March 3, 2022
In The Premonition published in 2021 author Michael Lewis introduced me to some talented people who tried to make a difference during the years leading up to and continuing during the current pandemic. Lewis profiles the personalities and work of a few unique individuals who predicted what was coming and developed simple strategies that might have mitigated the number of lives lost and the repetitive crushing blows to the world economy. But the few prescient individuals were not able to influence power sources that might have promoted their recommendations.
Their recommendations were developed assuming that a new infectious agent would emerge and no vaccine would be immediately available. An initial conception grew out of a junior high student’s science project. Her father, a computer savant, helped her build a model of how a disease that is transmitted from humans to humans could spread exponentially and soon overwhelm the entire world. After President George H. W. Bush read John Barry’s book The Great Flu, he was alarmed and assembled a small White House task force to develop a pandemic response strategy. Two former ER doctors and a few others were recruited to draft a plan. They drew upon the exponential spread model and refined it.
The concepts of social distancing, case finding by testing, case isolation and contact tracing all became part of the plan. Each of these simple measures had been part of epidemiology basics for generations. But the authors methodically advanced the models and adjusted the fundamental measures. They dug deeply into the pandemic flu of 1918 and found there was still plenty to be learned. For example, the death rate was much higher in Philadelphia where city officials were late to disallow large public gatherings. St. Louis had acted much earlier to the warnings and the death tolls were dramatically lower in the Missouri city. The planner’s human interactions models suggested that closing schools was the single most effective policy that could reduce human to human disease transmission. One task force member sought to comprehend this intuitively inexplicable forecast by visiting his children’s school. He quickly relearned there is a dramatic difference in personal space limits tolerated by children compared with adults. His observations helped confirm the model’s extrapolation. Task force members also learned that people do not interact randomly, but instead interact predominantly in social groupings that sociologists term homophilys. That is, we tend to more often closely interact with other people who are similar to us.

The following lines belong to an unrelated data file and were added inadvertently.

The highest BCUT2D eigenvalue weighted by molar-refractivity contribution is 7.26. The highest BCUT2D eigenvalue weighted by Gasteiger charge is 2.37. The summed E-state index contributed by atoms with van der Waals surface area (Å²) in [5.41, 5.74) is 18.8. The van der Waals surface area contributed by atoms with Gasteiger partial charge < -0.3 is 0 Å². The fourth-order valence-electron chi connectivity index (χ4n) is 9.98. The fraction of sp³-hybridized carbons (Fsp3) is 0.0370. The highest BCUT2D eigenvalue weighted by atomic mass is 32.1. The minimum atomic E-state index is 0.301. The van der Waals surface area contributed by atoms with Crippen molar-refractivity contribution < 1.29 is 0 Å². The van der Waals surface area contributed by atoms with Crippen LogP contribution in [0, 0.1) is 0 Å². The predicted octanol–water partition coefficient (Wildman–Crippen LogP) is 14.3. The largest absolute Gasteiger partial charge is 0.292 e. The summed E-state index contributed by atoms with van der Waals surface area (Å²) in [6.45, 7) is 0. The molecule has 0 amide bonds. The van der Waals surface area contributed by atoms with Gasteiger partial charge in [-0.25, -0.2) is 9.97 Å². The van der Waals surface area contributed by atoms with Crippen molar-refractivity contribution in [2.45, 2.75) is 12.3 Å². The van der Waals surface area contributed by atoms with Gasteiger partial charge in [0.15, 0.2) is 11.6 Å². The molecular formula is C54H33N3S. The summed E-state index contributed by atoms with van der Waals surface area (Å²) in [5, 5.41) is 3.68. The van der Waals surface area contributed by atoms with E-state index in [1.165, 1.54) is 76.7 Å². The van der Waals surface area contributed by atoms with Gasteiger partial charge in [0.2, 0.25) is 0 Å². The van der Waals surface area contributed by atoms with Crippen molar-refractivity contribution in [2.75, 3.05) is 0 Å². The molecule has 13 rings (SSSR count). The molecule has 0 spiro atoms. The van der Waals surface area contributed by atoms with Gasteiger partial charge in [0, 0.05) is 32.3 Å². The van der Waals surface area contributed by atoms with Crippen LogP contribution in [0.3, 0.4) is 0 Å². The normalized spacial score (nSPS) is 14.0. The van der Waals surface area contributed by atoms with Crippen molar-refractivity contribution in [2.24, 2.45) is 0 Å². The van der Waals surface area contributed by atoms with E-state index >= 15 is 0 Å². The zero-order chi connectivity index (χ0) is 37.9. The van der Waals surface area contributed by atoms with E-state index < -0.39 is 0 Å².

After the novel disease emerged, the small team connected with a MacArthur Genius grant recipient who had developed a brilliant method to rapidly identify viral genomes. He and his group quickly developed the capacity to test and track pathways that the virus traversed. From this information the discovery of “superspreaders” who were responsible for much the viral transmissions emerged. The combinations of testing, finding cases and isolating superspreaders could have made the measures more acceptable to the general public and limited the economic impact of the pandemic.
However, for the most part, such refined simple measures were never effectively implemented in the US. The recent Olympics in China demonstrated that these fundamental measures could have been successful. The relentless testing, isolating, masking and social distancing were aggravating to athletes and reporters, but they were undeniably effective. In the US people with a plan and advanced knowledge were not able to connect with people in power. Even if they had had the ear of government, it is likely that our public would not have complied. One of the individuals in the task force’s communication circle suggested that public health measures would never be accepted in our culture unless there was a large financial reward that would incentivize entrepreneurs. We spent money on business shutdowns, hospital expansions and ventilators. But we enacted few of the more precise fundamental measures that might have impeded the viral spread.